Dr Mason questioned the legality of moves to introduce a religious hurdle at overcrowded schools by requiring parents to prove a religious attachment to the Church. The policy was narrowly carried at an earlier meeting of the controlling Labour group by 26 to 24.
Glasgow will also insist parents make a placing request if they want to move between non-denominational and denominational schools within a catchment area. It believes a verdict in the Court of Session relating to a recent Dundee dispute justifies its stance.
But Dr Mason predicted that angry Muslim or Hindu parents might sue. "Does this city council want to be seen arguing in the Court of Session in favour of religious differentiation? This policy takes a risk with Glasgow's reputation in the interests of two schools, Holyrood and St Andrew's," he said.
Both are popular secondaries and attract large numbers of pupils from non-associated primaries.
Dr Mason later retracted his comments about Celtic supporters - "they're not all bad types" - but argued that Catholic schools were "not so fragile that they need this kind of protection". It was not in the interests of the city or education.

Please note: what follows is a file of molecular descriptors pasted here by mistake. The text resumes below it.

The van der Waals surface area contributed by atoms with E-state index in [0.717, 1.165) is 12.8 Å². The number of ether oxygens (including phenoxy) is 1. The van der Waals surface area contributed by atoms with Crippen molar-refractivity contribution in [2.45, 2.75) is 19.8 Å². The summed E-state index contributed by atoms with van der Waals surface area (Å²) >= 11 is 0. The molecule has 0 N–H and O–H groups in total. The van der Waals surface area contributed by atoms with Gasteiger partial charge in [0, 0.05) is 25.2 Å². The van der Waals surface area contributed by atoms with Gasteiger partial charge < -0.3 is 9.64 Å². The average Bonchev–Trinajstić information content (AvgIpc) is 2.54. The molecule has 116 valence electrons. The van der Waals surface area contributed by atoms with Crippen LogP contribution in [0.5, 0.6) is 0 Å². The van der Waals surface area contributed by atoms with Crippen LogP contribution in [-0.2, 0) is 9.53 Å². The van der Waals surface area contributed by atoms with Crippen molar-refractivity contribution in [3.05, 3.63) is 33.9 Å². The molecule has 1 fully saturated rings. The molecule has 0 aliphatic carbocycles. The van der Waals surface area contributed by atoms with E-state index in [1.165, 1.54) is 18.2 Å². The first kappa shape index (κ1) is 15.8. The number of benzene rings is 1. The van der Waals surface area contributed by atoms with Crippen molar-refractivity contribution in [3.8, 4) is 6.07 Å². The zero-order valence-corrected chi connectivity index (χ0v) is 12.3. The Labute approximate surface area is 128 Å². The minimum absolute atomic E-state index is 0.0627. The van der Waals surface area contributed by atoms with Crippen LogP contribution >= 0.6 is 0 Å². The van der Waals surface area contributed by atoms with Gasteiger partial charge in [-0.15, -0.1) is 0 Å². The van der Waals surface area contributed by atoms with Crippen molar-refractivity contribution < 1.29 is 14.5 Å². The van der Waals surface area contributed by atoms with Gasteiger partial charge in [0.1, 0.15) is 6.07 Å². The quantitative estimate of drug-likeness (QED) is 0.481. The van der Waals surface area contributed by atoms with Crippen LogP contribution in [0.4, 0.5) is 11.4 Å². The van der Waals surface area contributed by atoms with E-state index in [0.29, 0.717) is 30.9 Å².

However, Peter Mullen, the Church's representative on the education committee, who is a former headteacher of Holyrood, said it was an "absurdity" that he had twice been to court to defend the existing policy of excluding Catholics because of an influx of non-Catholic pupils. "If we are going to have Catholic schools, surely to God, it is reasonable to have Catholics going to them. What is the raison d'etre of Catholic schools if it is not to provide a Catholic education for Catholic children who want it?" Malcolm Green, the education convener, said it was it "not unreasonable" to give preference on denominational grounds. Glasgow parents currently make more than 4,000 placing requests a year.
Meanwhile, East Renfrewshire has urged ministers to allow councils to set strict admission limits on popular schools which appeal committees or sheriffs would be unable to challenge.
The Scottish Office could act as a monitor to safeguard parent interests, the council says.